Airbnb and Vrbo vacation rentals, like transportation services Lyft and Uber, have become popular options for travelers and, as a result, have grown into an important segment of the gig economy. A glimpse at these vacation rental websites reveals dozens of properties available in the Monadnock Region, from lakeside cottages and farm stays to in-town rooms in historic homes.

However popular with vacationers, these short-term rentals have their detractors, who worry about nuisance and the effects they might have on availability of affordable housing. A bill making its way through the state Legislature aims to allow municipalities to regulate them but not to ban them. A case to decide whether short-term rentals can legally be banned is also headed to the state Supreme Court.

Short-term vacation rentals offer property owners a way to make ends meet in a state that, overall, pays relatively low wages. It’s unlikely the accommodations these property owners provide would otherwise contribute to the stock of affordable housing: They want guests, not long-term tenants.

Short-term rentals contribute more than $40 million in rooms and meals taxes, says Bob Quinn, chief executive officer of the N.H. Association of Realtors, who testified before a N.H. House committee last week in favor of the bill to block cities and towns from banning short-term rentals such as those offered through Airbnb and Vrbo.

The state Senate recently passed the bill, which is now under consideration in the House of Representatives. Municipalities are generally opposed to the measure. In a state that tends to favor decentralized, local government, it’s curious that legislators would promote a bill removing local control over these rentals.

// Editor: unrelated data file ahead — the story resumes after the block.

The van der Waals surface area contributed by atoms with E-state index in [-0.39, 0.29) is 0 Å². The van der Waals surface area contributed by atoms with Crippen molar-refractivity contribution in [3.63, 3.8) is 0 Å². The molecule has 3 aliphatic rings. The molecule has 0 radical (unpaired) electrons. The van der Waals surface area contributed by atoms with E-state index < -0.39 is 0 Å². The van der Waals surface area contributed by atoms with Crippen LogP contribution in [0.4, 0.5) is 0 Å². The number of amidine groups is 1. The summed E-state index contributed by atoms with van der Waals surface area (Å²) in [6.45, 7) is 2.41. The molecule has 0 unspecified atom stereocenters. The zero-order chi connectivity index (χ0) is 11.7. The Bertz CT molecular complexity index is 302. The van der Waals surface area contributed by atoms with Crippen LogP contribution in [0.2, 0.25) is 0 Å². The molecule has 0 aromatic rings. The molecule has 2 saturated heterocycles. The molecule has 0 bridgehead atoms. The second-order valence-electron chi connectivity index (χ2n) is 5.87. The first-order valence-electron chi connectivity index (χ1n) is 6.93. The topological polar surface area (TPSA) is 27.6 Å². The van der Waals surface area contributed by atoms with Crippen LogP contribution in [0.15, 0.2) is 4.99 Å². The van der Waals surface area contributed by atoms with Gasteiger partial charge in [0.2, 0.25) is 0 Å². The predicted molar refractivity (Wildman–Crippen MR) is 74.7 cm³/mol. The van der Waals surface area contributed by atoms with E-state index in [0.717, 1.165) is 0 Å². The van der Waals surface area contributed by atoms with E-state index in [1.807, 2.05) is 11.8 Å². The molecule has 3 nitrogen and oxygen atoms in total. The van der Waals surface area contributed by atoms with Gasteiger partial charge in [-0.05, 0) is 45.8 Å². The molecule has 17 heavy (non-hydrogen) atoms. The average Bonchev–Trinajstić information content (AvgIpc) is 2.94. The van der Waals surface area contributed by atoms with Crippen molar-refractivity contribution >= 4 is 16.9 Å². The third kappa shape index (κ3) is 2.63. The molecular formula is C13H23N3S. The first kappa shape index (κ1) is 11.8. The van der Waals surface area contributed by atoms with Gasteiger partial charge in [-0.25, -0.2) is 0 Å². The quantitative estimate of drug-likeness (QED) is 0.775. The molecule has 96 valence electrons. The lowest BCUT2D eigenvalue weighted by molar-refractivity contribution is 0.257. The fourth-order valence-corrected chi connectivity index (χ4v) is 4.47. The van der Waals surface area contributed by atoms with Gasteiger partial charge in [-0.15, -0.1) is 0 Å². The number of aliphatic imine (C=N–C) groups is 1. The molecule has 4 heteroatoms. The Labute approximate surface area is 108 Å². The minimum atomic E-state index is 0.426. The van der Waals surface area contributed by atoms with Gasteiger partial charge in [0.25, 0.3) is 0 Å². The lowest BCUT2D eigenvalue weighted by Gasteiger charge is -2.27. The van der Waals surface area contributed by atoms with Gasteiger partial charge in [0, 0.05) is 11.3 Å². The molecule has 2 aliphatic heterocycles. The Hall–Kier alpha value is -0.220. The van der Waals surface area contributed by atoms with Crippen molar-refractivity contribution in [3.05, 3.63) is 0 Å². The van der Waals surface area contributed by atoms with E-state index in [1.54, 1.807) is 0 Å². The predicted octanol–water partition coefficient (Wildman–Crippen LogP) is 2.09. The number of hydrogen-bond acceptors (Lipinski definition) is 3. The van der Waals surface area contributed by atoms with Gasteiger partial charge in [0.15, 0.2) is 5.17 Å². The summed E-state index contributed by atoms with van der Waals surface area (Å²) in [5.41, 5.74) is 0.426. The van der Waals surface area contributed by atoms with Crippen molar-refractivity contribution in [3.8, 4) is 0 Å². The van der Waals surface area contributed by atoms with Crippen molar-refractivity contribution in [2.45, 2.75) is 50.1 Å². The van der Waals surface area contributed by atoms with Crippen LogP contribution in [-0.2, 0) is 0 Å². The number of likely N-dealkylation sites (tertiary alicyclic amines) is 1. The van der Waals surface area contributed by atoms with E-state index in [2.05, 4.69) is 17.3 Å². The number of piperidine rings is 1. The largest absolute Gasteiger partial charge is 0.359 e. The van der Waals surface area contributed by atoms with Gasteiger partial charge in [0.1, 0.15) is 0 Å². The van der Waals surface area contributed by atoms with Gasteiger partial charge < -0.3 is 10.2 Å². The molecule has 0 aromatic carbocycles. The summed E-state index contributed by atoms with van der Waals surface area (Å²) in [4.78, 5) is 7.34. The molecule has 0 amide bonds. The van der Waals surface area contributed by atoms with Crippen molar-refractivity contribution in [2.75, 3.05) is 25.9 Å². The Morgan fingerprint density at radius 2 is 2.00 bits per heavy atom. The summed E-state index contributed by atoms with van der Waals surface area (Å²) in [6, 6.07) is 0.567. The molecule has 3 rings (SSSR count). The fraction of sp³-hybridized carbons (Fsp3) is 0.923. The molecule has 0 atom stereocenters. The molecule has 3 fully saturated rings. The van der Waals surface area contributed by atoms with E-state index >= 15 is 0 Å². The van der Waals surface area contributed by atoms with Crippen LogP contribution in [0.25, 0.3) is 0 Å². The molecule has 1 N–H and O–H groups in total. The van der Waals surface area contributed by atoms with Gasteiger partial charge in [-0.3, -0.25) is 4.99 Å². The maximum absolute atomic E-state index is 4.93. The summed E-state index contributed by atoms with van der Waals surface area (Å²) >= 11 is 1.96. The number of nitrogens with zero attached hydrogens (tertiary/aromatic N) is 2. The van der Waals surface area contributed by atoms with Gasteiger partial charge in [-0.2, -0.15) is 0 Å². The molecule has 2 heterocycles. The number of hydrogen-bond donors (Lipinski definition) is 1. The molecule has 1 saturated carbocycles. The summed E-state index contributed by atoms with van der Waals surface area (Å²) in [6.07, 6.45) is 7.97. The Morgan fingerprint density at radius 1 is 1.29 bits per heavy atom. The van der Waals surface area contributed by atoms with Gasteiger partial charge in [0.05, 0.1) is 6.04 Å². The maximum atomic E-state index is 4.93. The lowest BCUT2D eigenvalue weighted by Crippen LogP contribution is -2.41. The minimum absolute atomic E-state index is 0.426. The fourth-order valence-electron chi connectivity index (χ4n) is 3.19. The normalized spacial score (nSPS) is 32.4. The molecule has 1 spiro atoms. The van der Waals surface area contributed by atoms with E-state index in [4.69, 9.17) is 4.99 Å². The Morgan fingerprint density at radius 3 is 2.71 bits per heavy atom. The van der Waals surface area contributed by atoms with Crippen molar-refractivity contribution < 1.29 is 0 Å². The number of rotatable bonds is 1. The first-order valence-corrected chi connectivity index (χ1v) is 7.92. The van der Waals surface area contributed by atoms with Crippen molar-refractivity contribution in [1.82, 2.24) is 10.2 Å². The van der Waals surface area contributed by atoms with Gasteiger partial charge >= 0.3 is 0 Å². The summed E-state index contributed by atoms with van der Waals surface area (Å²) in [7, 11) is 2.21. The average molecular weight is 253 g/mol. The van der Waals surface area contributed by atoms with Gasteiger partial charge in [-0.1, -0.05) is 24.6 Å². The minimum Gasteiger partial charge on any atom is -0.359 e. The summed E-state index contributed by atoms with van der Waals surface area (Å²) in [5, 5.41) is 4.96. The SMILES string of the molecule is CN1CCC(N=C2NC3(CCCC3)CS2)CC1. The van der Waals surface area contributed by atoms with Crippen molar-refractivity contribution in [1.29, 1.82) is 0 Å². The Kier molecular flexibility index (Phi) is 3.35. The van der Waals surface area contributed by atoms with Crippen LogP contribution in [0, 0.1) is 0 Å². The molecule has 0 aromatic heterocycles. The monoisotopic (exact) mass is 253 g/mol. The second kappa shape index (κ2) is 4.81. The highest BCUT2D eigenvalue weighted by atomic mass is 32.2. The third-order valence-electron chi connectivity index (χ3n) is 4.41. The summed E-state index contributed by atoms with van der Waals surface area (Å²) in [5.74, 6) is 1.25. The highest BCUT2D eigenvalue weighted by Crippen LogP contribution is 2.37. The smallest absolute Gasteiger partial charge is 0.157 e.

As Sentinel Statehouse reporter Rick Green reported last week, issues with these types of rentals — noise, trash, trespassing and parking problems — particularly in resort areas, have led some municipalities to impose restrictions, including banning short-term rentals from certain parts of town.

Margaret Byrnes, executive director of the N.H. Municipal Association, testified against Senate Bill 249 before the House Municipal and County Government Committee last Thursday, saying the legislation would take away fundamental rights from local officials to preside over zoning decisions. “This bill would not allow municipal officials to allow short-term rentals in some districts but not in others,” she said.

The bill allows registration and inspection of such properties and retains the right of municipalities to regulate parking, noise, safety and sanitation, among other things, as Bob Quinn pointed out in his testimony. He argues that renting out one’s property is a fundamental right of private property owners.

This may be true, but then, all zoning inhibits property rights in some way. Short-term Airbnb and Vrbo vacation rentals differ from longer-term residential rentals in that they operate more like a hospitality business. Municipalities generally regulate such businesses via zoning and other codes, so vacation rentals should remain within the purview of municipal regulation.

One hopes, however, that cities and towns will exercise common sense when dealing with short-term rentals, many of which cause no problems and are assets to their communities. Besides revenue from rooms and meals taxes, they bring to the state visitors who will likely spend money at other local establishments. And vacation rentals are generally maintained to a fairly high standard, which can help elevate local property values.

The city of Keene, where several properties are listed on Airbnb with top-notch reviews, serves as an example of a sensible approach to short-term rentals. While he opposes legislation that would infringe upon local decision-making, Mayor George Hansel said the city has adopted no special restrictions or regulations for short-term rentals. He said he has not heard complaints about these businesses.

As a 1961 article in the Fordham Law Review titled “Zoning and the Law of Nuisance” notes, the basic philosophy behind both nuisance and zoning (law) is the same, and that is the proper regulation and use of property. As long as they create no nuisance, short-term rentals should be allowed. But, in the end, the decision should be left to the locals.

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